When the leather is clean, be sure to rinse it thoroughly to remove any soap/cleanser residue. This is particularly true with glycerin soap; leaving glycerin residue on your tack will actually attract dirt – the black and green gunk that you often see around saddle nails and dee rings or around the buckles on bridles is a combination of glycerin soap residue and dirt (and a little verdigris if the hardware is copper or brass).

Rule #3
Condition properly. This means applying a light (and the key word here is “light”) coat of conditioner to all the parts of your tack you can reach. The frequency with which you condition will depend on the frequency and circumstances under which you use your tack, as well as the climate in which you live. Some people need to condition once a week, and some only once a month.

The conditioner should be absorbed into the leather immediately; if you find yourself wiping off the excess, you’re either using too much or conditioning too frequently, so adjust accordingly. Don’t forget the panels and undersides of the flaps and jockeys on your saddle, and the inside of the bit attachments on your bridles and reins. Your billets and stirrup leathers are the only things that shouldn’t be conditioned on a regular basis, to help prevent stretching. Some people say they should never be conditioned, but I prefer to do them two or three times a year – just enough to keep them supple and avoid cracking.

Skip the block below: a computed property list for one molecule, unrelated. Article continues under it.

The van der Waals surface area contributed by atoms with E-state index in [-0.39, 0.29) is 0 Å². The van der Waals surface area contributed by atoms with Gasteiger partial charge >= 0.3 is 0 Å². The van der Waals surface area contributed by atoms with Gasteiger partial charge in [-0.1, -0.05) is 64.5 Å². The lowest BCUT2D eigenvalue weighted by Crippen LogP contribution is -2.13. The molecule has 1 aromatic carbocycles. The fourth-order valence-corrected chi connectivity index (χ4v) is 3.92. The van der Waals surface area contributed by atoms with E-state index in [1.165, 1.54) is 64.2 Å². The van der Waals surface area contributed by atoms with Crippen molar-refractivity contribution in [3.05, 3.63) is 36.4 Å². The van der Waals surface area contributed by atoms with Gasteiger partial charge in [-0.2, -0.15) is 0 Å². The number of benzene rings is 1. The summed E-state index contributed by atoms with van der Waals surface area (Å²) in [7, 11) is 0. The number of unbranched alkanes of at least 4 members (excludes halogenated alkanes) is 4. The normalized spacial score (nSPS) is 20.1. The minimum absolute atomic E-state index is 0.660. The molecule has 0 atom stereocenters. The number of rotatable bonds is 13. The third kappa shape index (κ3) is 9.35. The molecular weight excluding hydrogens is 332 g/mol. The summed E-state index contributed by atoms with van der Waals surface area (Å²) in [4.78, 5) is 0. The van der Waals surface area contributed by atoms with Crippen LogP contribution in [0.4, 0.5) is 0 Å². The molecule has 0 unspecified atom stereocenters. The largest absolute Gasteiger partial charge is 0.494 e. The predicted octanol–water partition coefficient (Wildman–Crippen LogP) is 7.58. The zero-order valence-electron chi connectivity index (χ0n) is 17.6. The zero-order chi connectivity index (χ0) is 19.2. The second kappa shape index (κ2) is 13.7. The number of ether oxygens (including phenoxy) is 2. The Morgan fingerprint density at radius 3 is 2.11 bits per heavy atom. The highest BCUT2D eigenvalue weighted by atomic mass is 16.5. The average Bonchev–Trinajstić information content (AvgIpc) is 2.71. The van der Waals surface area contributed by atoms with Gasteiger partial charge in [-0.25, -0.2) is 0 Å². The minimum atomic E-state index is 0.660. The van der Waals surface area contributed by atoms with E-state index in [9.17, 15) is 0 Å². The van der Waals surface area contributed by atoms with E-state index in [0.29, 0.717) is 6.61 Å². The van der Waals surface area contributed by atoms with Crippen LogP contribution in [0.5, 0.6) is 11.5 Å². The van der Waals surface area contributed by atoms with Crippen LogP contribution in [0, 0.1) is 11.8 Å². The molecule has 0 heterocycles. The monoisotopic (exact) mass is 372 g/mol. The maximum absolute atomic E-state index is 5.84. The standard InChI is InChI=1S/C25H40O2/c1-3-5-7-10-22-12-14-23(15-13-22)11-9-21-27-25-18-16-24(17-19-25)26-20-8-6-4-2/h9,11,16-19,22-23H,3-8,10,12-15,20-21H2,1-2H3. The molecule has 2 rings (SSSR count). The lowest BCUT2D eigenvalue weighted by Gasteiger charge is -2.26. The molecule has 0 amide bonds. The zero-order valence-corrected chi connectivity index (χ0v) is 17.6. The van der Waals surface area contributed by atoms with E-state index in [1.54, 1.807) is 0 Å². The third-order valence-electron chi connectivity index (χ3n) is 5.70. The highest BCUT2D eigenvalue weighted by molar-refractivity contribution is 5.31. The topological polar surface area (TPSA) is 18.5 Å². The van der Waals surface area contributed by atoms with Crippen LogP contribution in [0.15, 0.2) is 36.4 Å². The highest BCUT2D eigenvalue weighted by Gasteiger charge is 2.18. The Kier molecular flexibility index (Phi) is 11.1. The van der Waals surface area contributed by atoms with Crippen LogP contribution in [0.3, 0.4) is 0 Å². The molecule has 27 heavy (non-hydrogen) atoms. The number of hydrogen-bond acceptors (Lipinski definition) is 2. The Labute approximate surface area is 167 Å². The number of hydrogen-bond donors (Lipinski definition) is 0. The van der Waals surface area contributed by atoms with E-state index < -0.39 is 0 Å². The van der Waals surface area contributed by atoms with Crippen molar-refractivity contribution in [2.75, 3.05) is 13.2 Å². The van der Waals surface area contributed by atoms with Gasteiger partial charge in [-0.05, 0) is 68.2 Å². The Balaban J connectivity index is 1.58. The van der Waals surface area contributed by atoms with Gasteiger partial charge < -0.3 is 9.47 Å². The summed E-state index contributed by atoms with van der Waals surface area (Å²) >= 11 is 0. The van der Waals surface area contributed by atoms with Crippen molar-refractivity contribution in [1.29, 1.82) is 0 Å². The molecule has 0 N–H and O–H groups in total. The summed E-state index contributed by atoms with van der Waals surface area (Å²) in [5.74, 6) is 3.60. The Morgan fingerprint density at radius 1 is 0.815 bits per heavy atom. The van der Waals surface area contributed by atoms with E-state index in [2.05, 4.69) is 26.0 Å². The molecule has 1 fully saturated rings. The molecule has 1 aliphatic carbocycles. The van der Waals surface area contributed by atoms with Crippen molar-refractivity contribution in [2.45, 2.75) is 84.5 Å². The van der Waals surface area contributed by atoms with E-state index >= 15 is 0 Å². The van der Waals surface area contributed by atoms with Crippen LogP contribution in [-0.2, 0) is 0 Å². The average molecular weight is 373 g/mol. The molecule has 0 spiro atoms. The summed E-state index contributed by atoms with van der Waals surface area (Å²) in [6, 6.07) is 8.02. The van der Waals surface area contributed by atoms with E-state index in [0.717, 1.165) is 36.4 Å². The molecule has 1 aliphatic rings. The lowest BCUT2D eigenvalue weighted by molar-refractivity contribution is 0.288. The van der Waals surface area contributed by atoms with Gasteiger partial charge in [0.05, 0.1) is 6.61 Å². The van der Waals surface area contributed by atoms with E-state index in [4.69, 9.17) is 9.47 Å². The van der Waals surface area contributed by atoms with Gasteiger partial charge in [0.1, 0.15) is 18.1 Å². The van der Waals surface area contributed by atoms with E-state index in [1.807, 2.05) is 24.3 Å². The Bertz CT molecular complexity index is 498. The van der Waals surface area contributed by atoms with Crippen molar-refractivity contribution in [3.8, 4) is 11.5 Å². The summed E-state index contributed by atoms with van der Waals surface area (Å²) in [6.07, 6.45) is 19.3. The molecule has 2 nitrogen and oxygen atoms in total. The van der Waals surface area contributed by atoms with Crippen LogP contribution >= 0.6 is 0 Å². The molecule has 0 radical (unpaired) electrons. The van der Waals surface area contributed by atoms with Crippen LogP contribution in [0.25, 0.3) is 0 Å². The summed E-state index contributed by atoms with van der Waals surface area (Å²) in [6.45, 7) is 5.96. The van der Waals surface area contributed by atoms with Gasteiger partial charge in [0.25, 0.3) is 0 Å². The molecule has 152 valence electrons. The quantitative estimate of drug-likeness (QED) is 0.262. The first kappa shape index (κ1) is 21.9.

Rule #4 This is somewhat of an extension of rule number three: no oil, ever, period. Not on new tack to break it in, not on old tack to rejuvenate it, not “just a light coat” after your leather has got wet. Many of today’s leathers have been oiled in the tanning process and require only occasional applications of a good, balanced conditioner, which will contain the correct balance of fats and oils to keep leather hydrated without saturating it. Excess oil will stretch and weaken the collagen fibers in the leather and can render it unsafe for use. If you’ve ever seen (or have) tack that’s as limp and floppy as cloth, chances are very good that it’s been oiled to death.

A Word About Safety

As I mentioned earlier, taking good care of your tack will not only extend its useful life; it will also help prevent accidents by bringing small issues to your attention before they can become major problems. If you notice a worn spot, a crack, a stretched hole or an undue amount of wear anywhere on your tack, please take it to a knowledgeable saddler and have it checked – even if you think it’s too minor to bother with. “Better safe than sorry” is never truer than when it comes to the welfare of the rider – or the horse.


Kitt Hazelton is a life long horsewoman who has been fitting saddles at Trumbull Mountain Tack Shop for well over a decade. Her dressage background as a rider, instructor and trainer gives her a unique perspective on fitting both the horse and rider. She lives in Vermont wi th her family. trumbullmtn.com and saddefitter.blogspot.com